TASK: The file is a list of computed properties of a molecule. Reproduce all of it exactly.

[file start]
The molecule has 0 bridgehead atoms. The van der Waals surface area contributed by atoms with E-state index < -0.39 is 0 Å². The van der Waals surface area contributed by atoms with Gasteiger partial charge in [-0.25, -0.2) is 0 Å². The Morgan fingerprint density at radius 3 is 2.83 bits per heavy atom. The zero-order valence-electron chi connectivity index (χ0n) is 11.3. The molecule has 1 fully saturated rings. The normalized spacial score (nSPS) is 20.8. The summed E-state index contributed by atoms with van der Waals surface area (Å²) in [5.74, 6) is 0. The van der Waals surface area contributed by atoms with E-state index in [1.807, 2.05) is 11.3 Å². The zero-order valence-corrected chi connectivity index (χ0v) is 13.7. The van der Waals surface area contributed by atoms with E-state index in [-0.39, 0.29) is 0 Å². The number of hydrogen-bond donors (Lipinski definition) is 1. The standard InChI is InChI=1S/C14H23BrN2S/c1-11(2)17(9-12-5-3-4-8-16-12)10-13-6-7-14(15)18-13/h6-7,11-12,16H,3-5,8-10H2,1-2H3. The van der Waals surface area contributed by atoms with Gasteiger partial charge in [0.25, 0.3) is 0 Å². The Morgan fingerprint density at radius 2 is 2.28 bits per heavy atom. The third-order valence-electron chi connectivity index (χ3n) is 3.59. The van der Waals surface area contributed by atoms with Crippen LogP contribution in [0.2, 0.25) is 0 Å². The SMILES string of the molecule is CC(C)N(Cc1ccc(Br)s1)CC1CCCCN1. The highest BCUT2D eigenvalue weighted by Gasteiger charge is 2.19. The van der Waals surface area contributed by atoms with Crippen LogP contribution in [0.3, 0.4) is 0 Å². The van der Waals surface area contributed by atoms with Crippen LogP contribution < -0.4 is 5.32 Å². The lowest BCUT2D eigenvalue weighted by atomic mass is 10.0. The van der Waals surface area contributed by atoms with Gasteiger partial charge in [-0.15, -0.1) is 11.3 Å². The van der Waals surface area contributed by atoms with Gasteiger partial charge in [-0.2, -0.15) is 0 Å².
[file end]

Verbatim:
The molecule has 0 bridgehead atoms. The van der Waals surface area contributed by atoms with E-state index < -0.39 is 0 Å². The van der Waals surface area contributed by atoms with Gasteiger partial charge in [-0.25, -0.2) is 0 Å². The Morgan fingerprint density at radius 3 is 2.83 bits per heavy atom. The zero-order valence-electron chi connectivity index (χ0n) is 11.3. The molecule has 1 fully saturated rings. The normalized spacial score (nSPS) is 20.8. The summed E-state index contributed by atoms with van der Waals surface area (Å²) in [5.74, 6) is 0. The van der Waals surface area contributed by atoms with E-state index in [1.807, 2.05) is 11.3 Å². The zero-order valence-corrected chi connectivity index (χ0v) is 13.7. The van der Waals surface area contributed by atoms with E-state index in [-0.39, 0.29) is 0 Å². The number of hydrogen-bond donors (Lipinski definition) is 1. The standard InChI is InChI=1S/C14H23BrN2S/c1-11(2)17(9-12-5-3-4-8-16-12)10-13-6-7-14(15)18-13/h6-7,11-12,16H,3-5,8-10H2,1-2H3. The van der Waals surface area contributed by atoms with Gasteiger partial charge in [0.25, 0.3) is 0 Å². The Morgan fingerprint density at radius 2 is 2.28 bits per heavy atom. The third-order valence-electron chi connectivity index (χ3n) is 3.59. The van der Waals surface area contributed by atoms with Crippen LogP contribution in [0.2, 0.25) is 0 Å². The SMILES string of the molecule is CC(C)N(Cc1ccc(Br)s1)CC1CCCCN1. The highest BCUT2D eigenvalue weighted by Gasteiger charge is 2.19. The van der Waals surface area contributed by atoms with Crippen LogP contribution in [0.3, 0.4) is 0 Å². The van der Waals surface area contributed by atoms with Crippen LogP contribution < -0.4 is 5.32 Å². The lowest BCUT2D eigenvalue weighted by atomic mass is 10.0. The van der Waals surface area contributed by atoms with Gasteiger partial charge in [-0.15, -0.1) is 11.3 Å². The van der Waals surface area contributed by atoms with Gasteiger partial charge in [-0.2, -0.15) is 0 Å².